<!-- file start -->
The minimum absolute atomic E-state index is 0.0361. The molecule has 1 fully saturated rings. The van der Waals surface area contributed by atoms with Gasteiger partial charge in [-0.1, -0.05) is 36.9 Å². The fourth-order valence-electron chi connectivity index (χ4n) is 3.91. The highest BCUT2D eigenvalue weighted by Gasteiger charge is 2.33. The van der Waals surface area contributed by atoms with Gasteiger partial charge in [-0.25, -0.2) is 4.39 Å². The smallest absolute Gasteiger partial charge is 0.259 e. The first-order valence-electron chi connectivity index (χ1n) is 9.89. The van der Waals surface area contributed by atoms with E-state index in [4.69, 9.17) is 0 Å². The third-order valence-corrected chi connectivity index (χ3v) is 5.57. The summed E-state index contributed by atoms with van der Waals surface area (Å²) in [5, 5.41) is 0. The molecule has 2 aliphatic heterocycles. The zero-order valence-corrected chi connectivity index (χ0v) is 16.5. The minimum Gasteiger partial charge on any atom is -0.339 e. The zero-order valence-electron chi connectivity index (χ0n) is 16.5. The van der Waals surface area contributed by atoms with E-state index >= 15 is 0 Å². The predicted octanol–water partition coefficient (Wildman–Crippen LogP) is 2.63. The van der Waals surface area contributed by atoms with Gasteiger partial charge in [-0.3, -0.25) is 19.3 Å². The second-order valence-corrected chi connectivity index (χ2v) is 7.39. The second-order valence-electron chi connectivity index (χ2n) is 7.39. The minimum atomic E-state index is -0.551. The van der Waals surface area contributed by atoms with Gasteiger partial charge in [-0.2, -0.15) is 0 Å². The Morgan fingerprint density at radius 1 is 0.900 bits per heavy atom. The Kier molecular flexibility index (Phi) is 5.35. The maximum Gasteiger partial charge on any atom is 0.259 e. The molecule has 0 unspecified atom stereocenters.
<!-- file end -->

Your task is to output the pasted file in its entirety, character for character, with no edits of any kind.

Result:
The minimum absolute atomic E-state index is 0.0361. The molecule has 1 fully saturated rings. The van der Waals surface area contributed by atoms with Gasteiger partial charge in [-0.1, -0.05) is 36.9 Å². The fourth-order valence-electron chi connectivity index (χ4n) is 3.91. The highest BCUT2D eigenvalue weighted by Gasteiger charge is 2.33. The van der Waals surface area contributed by atoms with Gasteiger partial charge in [-0.25, -0.2) is 4.39 Å². The smallest absolute Gasteiger partial charge is 0.259 e. The first-order valence-electron chi connectivity index (χ1n) is 9.89. The van der Waals surface area contributed by atoms with E-state index in [4.69, 9.17) is 0 Å². The third-order valence-corrected chi connectivity index (χ3v) is 5.57. The summed E-state index contributed by atoms with van der Waals surface area (Å²) in [5, 5.41) is 0. The molecule has 2 aliphatic heterocycles. The zero-order valence-corrected chi connectivity index (χ0v) is 16.5. The minimum Gasteiger partial charge on any atom is -0.339 e. The zero-order valence-electron chi connectivity index (χ0n) is 16.5. The van der Waals surface area contributed by atoms with E-state index >= 15 is 0 Å². The predicted octanol–water partition coefficient (Wildman–Crippen LogP) is 2.63. The van der Waals surface area contributed by atoms with Gasteiger partial charge in [-0.3, -0.25) is 19.3 Å². The second-order valence-corrected chi connectivity index (χ2v) is 7.39. The second-order valence-electron chi connectivity index (χ2n) is 7.39. The minimum atomic E-state index is -0.551. The van der Waals surface area contributed by atoms with Gasteiger partial charge in [-0.2, -0.15) is 0 Å². The Morgan fingerprint density at radius 1 is 0.900 bits per heavy atom. The Kier molecular flexibility index (Phi) is 5.35. The maximum Gasteiger partial charge on any atom is 0.259 e. The molecule has 0 unspecified atom stereocenters.